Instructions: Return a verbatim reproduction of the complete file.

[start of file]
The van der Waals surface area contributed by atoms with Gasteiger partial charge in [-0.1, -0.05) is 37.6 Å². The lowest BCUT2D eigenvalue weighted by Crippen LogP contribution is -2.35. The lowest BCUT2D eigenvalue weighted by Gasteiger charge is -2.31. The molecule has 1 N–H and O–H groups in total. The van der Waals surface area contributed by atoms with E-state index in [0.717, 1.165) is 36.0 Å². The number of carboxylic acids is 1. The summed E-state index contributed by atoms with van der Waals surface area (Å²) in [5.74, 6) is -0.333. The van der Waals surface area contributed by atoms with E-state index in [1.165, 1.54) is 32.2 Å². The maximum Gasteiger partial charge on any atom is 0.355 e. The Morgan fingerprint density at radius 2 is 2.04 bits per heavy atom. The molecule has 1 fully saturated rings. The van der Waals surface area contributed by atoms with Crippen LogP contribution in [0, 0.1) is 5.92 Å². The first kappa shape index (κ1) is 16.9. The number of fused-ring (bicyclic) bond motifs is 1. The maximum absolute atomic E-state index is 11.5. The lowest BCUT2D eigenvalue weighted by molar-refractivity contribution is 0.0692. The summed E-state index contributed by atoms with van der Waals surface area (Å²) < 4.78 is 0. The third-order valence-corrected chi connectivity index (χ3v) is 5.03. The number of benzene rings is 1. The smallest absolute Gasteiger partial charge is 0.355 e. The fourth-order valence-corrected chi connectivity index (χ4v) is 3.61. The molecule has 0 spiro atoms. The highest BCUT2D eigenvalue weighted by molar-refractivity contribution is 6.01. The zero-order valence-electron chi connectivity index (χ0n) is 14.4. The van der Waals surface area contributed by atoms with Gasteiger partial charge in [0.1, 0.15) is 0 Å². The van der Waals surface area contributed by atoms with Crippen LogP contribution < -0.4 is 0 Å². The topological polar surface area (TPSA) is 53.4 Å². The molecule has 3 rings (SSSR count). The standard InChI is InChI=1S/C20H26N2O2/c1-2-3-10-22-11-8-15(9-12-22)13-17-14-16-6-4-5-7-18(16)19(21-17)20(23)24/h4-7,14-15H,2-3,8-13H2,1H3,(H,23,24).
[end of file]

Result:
The van der Waals surface area contributed by atoms with Gasteiger partial charge in [-0.1, -0.05) is 37.6 Å². The lowest BCUT2D eigenvalue weighted by Crippen LogP contribution is -2.35. The lowest BCUT2D eigenvalue weighted by Gasteiger charge is -2.31. The molecule has 1 N–H and O–H groups in total. The van der Waals surface area contributed by atoms with E-state index in [0.717, 1.165) is 36.0 Å². The number of carboxylic acids is 1. The summed E-state index contributed by atoms with van der Waals surface area (Å²) in [5.74, 6) is -0.333. The van der Waals surface area contributed by atoms with E-state index in [1.165, 1.54) is 32.2 Å². The maximum Gasteiger partial charge on any atom is 0.355 e. The Morgan fingerprint density at radius 2 is 2.04 bits per heavy atom. The molecule has 1 fully saturated rings. The van der Waals surface area contributed by atoms with Crippen LogP contribution in [0, 0.1) is 5.92 Å². The first kappa shape index (κ1) is 16.9. The number of fused-ring (bicyclic) bond motifs is 1. The maximum absolute atomic E-state index is 11.5. The lowest BCUT2D eigenvalue weighted by molar-refractivity contribution is 0.0692. The summed E-state index contributed by atoms with van der Waals surface area (Å²) < 4.78 is 0. The third-order valence-corrected chi connectivity index (χ3v) is 5.03. The number of benzene rings is 1. The smallest absolute Gasteiger partial charge is 0.355 e. The fourth-order valence-corrected chi connectivity index (χ4v) is 3.61. The molecule has 0 spiro atoms. The highest BCUT2D eigenvalue weighted by molar-refractivity contribution is 6.01. The zero-order valence-electron chi connectivity index (χ0n) is 14.4. The van der Waals surface area contributed by atoms with Gasteiger partial charge in [0.1, 0.15) is 0 Å². The van der Waals surface area contributed by atoms with Crippen LogP contribution < -0.4 is 0 Å². The topological polar surface area (TPSA) is 53.4 Å². The molecule has 3 rings (SSSR count). The standard InChI is InChI=1S/C20H26N2O2/c1-2-3-10-22-11-8-15(9-12-22)13-17-14-16-6-4-5-7-18(16)19(21-17)20(23)24/h4-7,14-15H,2-3,8-13H2,1H3,(H,23,24).